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How We Study

Transdisciplinary Curriculum

In the PYP students develop knowledge through transdisciplinary units of study.  The curriculum is transdisciplinary, meaning that it focuses on issues that go across subject areas.Teachers in the PYP design Units of Inquiry (UoI) collaboratively under six transdisciplinary themes. Students in in PYP 1 to 5 inquire into the six themes during the school year but with a different focus every year and different levels of complexity. PYP K inquire into four units.

  • Who we are - An inquiry into the nature of the self; beliefs and values; personal, physical, mental, social and spiritual health; human relationships including families, friends, communities, and cultures, rights and responsibilities; what it means to be human.
  • Where we are and time and place - An inquiry into orientation in place and time; personal histories; homes and journeys; the discoveries, explorations, and migrations of humankind; the relationships between and the interconnectedness of individuals and civilizations, from local and global perspectives.
  • How we organize ourselves - An inquiry into the interconnectedness of human-made systems and communities; the structure and function of organizations; societal decision-making; economic activities and their impact on humankind and the environment.
  • How we express ourselves - An inquiry into the ways in which we discover and express ideas, feelings, nature, culture, beliefs, and values; the ways in which we reflect on, extend and enjoy our creativity; our appreciation of the aesthetic.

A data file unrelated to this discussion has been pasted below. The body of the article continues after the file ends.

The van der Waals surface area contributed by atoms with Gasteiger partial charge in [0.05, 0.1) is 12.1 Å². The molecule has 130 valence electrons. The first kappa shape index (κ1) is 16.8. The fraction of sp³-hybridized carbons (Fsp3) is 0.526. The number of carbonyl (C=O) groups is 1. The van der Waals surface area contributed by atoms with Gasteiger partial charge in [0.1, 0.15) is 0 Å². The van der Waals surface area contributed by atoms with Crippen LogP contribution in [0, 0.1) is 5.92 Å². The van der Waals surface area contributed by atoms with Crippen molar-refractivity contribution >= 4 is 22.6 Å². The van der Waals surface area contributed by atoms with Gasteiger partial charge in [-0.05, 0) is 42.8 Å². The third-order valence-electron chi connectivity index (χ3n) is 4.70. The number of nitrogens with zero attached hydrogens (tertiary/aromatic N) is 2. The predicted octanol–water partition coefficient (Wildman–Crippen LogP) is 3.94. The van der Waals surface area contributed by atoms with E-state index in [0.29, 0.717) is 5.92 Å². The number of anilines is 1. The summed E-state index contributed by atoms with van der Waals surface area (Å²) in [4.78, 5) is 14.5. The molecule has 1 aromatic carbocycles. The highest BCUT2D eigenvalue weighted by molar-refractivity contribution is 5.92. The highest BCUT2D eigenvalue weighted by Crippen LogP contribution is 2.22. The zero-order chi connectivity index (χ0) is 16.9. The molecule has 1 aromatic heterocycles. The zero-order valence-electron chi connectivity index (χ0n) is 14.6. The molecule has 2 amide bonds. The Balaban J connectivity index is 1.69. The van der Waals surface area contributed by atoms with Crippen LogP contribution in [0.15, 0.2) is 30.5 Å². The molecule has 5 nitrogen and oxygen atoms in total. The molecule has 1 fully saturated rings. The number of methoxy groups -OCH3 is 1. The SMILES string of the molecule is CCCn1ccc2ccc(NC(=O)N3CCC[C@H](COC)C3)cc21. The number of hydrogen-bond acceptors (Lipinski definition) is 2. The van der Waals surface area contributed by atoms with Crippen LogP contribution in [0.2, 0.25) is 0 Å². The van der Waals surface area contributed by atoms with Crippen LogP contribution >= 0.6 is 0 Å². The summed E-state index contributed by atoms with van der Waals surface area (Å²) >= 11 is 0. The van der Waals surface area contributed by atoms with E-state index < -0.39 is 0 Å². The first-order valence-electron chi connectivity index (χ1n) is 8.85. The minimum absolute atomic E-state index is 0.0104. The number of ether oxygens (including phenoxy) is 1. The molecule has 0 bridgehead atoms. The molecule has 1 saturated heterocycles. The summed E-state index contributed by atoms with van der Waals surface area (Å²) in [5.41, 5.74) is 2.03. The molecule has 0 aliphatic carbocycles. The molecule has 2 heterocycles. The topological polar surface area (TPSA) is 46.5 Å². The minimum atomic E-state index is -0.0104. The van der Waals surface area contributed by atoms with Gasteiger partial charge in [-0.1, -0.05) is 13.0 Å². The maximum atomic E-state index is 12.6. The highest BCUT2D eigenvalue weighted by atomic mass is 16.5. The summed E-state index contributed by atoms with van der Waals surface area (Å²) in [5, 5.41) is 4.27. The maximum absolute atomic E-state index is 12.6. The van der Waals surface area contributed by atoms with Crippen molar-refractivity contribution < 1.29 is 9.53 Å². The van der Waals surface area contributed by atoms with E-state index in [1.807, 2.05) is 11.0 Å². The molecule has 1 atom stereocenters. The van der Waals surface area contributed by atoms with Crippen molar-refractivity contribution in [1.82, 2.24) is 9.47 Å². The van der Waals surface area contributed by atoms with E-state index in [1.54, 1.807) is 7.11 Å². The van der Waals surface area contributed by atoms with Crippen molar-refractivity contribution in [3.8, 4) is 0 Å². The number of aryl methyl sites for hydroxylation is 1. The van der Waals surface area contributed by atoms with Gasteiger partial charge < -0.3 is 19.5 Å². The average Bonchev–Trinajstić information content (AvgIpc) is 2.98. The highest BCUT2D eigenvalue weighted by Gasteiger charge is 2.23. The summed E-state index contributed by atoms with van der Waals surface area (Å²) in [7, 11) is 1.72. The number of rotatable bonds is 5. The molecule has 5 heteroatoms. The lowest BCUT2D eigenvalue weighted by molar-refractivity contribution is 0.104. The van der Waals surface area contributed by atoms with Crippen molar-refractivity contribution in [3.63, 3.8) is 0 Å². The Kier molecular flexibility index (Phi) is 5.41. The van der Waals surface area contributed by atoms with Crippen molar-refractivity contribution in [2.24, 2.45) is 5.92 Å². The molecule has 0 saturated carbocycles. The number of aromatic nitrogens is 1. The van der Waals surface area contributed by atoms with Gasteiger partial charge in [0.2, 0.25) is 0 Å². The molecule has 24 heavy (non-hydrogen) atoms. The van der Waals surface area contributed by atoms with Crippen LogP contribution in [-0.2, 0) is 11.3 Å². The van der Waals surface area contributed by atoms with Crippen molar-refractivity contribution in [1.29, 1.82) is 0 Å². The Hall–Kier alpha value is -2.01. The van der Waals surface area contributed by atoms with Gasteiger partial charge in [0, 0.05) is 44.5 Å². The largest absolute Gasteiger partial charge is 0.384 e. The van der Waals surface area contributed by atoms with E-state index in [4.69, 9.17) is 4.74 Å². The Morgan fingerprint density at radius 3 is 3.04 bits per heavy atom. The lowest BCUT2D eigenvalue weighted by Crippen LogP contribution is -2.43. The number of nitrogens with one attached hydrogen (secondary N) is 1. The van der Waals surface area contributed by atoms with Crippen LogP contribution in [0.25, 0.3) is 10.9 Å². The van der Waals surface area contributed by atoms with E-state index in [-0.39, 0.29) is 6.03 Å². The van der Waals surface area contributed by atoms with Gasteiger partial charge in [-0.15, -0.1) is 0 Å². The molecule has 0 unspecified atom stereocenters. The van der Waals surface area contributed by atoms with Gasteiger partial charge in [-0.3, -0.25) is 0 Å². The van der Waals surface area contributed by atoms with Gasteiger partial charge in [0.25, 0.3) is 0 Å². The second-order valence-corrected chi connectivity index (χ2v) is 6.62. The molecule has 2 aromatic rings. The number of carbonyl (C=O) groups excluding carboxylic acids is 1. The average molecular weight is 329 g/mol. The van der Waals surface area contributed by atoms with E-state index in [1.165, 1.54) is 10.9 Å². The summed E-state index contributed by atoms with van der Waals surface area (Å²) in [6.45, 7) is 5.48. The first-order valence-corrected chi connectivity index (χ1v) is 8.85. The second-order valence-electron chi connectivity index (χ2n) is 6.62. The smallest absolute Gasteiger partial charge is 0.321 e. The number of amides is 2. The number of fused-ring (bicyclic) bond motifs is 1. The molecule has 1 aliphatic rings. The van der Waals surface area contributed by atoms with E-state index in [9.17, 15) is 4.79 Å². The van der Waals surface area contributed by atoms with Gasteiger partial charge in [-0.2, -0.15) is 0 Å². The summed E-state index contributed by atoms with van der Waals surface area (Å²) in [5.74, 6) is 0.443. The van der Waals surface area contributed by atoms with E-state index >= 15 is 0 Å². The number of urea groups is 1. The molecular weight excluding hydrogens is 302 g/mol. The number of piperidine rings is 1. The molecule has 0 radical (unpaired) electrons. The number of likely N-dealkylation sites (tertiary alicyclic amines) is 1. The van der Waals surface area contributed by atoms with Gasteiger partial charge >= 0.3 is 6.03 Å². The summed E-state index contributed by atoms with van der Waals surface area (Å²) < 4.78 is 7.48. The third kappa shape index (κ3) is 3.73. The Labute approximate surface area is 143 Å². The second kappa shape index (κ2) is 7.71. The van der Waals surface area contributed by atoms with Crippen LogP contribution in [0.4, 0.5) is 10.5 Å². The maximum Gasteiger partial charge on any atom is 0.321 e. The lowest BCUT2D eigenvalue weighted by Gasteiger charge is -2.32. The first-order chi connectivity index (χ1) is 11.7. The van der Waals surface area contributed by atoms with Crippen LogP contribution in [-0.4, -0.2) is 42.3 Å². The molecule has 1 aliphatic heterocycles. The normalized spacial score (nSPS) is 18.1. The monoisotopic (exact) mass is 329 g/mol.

• How the world works - An inquiry into the natural world and its laws; the interaction between the natural world (physical and biological) and human societies; how humans use their understanding of scientific principles; the impact of scientific and technological advances on society and on the environment.
  • Sharing the planet - An inquiry into the rights and responsibilities in the struggle to share finite resources with other people and with other living things; communities and the relationships within and between them; access to equal opportunities; peace and conflict resolution.


Concept-based Teaching and Learning

Conceptual understanding is at the core of the teaching and learning in the PYP. The PYP framework is designed around a key set of important ideas or concepts that provide the foundation for exploration across all disciplines.The conceptual understanding allows students to build lasting connections that transfer from different contexts. The key concepts guiding the teaching in the PYP are:

  • Form - What is it like?
  • Function - How does it work?
  • Causation - Why is it like it is?
  • Change - How is it changing?
  • Connection - How is it connected to other things?
  • Perspective - What are the points of view?
  • Responsibility - What is our responsibility?
  • Reflection - How do we know?


Inquiry is an approach to teaching that the IB is committed to. In the inquiry-based classroom, there is an emphasis on real-life situations, decision-making, problem-solving, research and action. Students are active collaborators and participants in this process. Students are actively taking part in constructing meaning and knowledge. In this process it is essential to draw on prior knowledge, provide provocations and allow time for reflection and consolidation of learning.